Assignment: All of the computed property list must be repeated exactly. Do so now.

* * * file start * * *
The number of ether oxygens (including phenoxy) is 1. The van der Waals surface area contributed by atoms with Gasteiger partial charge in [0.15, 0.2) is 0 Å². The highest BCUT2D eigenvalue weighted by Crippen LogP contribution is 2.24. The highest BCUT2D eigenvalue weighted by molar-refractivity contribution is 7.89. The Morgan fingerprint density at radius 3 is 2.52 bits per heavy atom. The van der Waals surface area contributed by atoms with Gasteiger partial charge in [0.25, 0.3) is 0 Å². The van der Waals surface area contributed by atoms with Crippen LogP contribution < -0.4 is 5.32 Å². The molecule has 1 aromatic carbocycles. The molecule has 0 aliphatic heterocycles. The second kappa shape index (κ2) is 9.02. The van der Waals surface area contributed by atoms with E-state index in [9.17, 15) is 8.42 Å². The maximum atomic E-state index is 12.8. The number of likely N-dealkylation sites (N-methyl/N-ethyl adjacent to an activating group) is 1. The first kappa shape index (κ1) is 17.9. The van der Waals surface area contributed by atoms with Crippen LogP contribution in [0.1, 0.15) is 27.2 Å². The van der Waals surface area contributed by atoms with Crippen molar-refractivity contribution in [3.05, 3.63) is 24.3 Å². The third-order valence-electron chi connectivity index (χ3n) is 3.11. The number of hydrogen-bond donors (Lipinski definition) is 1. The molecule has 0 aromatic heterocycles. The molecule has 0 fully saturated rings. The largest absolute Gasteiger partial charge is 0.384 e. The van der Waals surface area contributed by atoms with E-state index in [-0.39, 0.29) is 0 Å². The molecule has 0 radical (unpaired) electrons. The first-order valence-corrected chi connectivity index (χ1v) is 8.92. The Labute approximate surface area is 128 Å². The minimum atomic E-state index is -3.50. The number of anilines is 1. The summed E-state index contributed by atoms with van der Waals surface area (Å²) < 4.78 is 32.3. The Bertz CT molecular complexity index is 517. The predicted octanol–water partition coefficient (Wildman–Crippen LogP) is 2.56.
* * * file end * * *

The number of ether oxygens (including phenoxy) is 1. The van der Waals surface area contributed by atoms with Gasteiger partial charge in [0.15, 0.2) is 0 Å². The highest BCUT2D eigenvalue weighted by Crippen LogP contribution is 2.24. The highest BCUT2D eigenvalue weighted by molar-refractivity contribution is 7.89. The Morgan fingerprint density at radius 3 is 2.52 bits per heavy atom. The van der Waals surface area contributed by atoms with Gasteiger partial charge in [0.25, 0.3) is 0 Å². The van der Waals surface area contributed by atoms with Crippen LogP contribution < -0.4 is 5.32 Å². The molecule has 1 aromatic carbocycles. The molecule has 0 aliphatic heterocycles. The second kappa shape index (κ2) is 9.02. The van der Waals surface area contributed by atoms with E-state index in [9.17, 15) is 8.42 Å². The maximum atomic E-state index is 12.8. The number of likely N-dealkylation sites (N-methyl/N-ethyl adjacent to an activating group) is 1. The first kappa shape index (κ1) is 17.9. The van der Waals surface area contributed by atoms with Crippen LogP contribution in [0.1, 0.15) is 27.2 Å². The van der Waals surface area contributed by atoms with Crippen molar-refractivity contribution in [3.05, 3.63) is 24.3 Å². The third-order valence-electron chi connectivity index (χ3n) is 3.11. The number of hydrogen-bond donors (Lipinski definition) is 1. The molecule has 0 aromatic heterocycles. The molecule has 0 fully saturated rings. The largest absolute Gasteiger partial charge is 0.384 e. The van der Waals surface area contributed by atoms with E-state index in [-0.39, 0.29) is 0 Å². The molecule has 0 radical (unpaired) electrons. The first-order valence-corrected chi connectivity index (χ1v) is 8.92. The Labute approximate surface area is 128 Å². The minimum atomic E-state index is -3.50. The number of anilines is 1. The summed E-state index contributed by atoms with van der Waals surface area (Å²) < 4.78 is 32.3. The Bertz CT molecular complexity index is 517. The predicted octanol–water partition coefficient (Wildman–Crippen LogP) is 2.56.